This is just sad.
Carol Jago, the president-elect of the National Council of Teachers of English, tells me she thinks the draft has improved in two ways. First, it emphasizes "quantity in reading." Jago, an author and former high school teacher, served as one of several outside reviewers of the English-language arts version of the document.
"More is more when it comes to students and reading," Jago told me in an e-mail. "I was delighted to see this important point addressed so directly...The dramatic difference between the number of books students read in high school and the number they are assigned in college I believe contributes enormously to student failure in the first semester at university." A lot of first-year college students would no doubt agree with Jago on this point. (Language about quantity in reading can be found on page 1-A of the document.)
Here's the actual language:
Quantity: Students must have the capacity to handle independently the quantity of reading material, both in print and online, required in college and workforce training. Studies show that the amount of reading students face in high school is often far lower than that required for typical first-year college courses. Students need to be able to perform a close reading of a much higher volume of texts and to sort efficiently through large amounts of print and online information in search of specific facts or ideas.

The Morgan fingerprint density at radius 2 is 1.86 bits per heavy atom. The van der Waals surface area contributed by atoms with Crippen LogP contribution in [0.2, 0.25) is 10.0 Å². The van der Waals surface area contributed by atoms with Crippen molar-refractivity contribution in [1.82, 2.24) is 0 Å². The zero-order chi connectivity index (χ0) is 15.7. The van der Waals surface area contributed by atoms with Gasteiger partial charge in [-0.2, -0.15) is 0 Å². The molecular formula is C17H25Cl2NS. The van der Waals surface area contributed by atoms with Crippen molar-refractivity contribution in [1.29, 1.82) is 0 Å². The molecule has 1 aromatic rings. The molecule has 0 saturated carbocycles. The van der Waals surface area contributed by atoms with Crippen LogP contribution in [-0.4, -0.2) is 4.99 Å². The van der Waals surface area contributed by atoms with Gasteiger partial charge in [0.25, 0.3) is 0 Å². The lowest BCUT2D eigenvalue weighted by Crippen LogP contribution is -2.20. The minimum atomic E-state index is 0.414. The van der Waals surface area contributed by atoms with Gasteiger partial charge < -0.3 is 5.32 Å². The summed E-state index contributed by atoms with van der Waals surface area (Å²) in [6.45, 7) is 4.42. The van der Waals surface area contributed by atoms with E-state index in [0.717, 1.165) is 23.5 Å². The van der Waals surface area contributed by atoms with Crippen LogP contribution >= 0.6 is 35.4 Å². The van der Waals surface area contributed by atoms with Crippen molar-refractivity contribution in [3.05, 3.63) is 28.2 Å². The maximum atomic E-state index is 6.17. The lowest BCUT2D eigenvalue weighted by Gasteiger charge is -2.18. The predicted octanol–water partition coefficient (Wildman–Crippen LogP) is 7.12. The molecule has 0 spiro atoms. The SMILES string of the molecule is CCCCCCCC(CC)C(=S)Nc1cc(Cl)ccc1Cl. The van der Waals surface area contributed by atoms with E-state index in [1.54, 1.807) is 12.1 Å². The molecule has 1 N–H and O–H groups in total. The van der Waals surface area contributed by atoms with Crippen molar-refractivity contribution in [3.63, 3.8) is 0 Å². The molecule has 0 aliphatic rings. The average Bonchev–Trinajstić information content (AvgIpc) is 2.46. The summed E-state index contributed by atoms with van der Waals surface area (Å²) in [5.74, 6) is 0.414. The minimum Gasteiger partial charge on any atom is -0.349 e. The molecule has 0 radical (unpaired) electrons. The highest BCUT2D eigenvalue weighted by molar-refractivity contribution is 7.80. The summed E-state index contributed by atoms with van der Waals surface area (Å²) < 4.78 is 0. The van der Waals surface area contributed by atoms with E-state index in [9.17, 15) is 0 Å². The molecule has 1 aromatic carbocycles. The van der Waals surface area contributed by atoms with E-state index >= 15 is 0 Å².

Should that be "college or workforce training," or do they mean "college and workforce training?" It is not a small distinction. How much reading do you have to do to be trained for most jobs? A binder someone in HR gives you?
Here's what strong language on quantity looks like -- I pull out my old NCEE New Standards binder, first enumerated standard in the whole thing:
E1a. The student reads at least twenty-five books or book equivalents each year...
Agree or disagree with the standard, it is clear. (and for the record, while I've got nits to pick with the New Standards, I ultimately spent several years of my life trying to build a school around them, so don't think I hate all standards).
It is also worth pointing out though, that the "Standards for the Range and Content of Student Reading" are not benchmarked, and a quick scan seems to confirm my feeling that the English standards of high performing countries do not emphasize quantity as an end in itself.
Ultimately, what's depressing here is that if NCTE decides to just let this slide through, there's really nobody to stop it.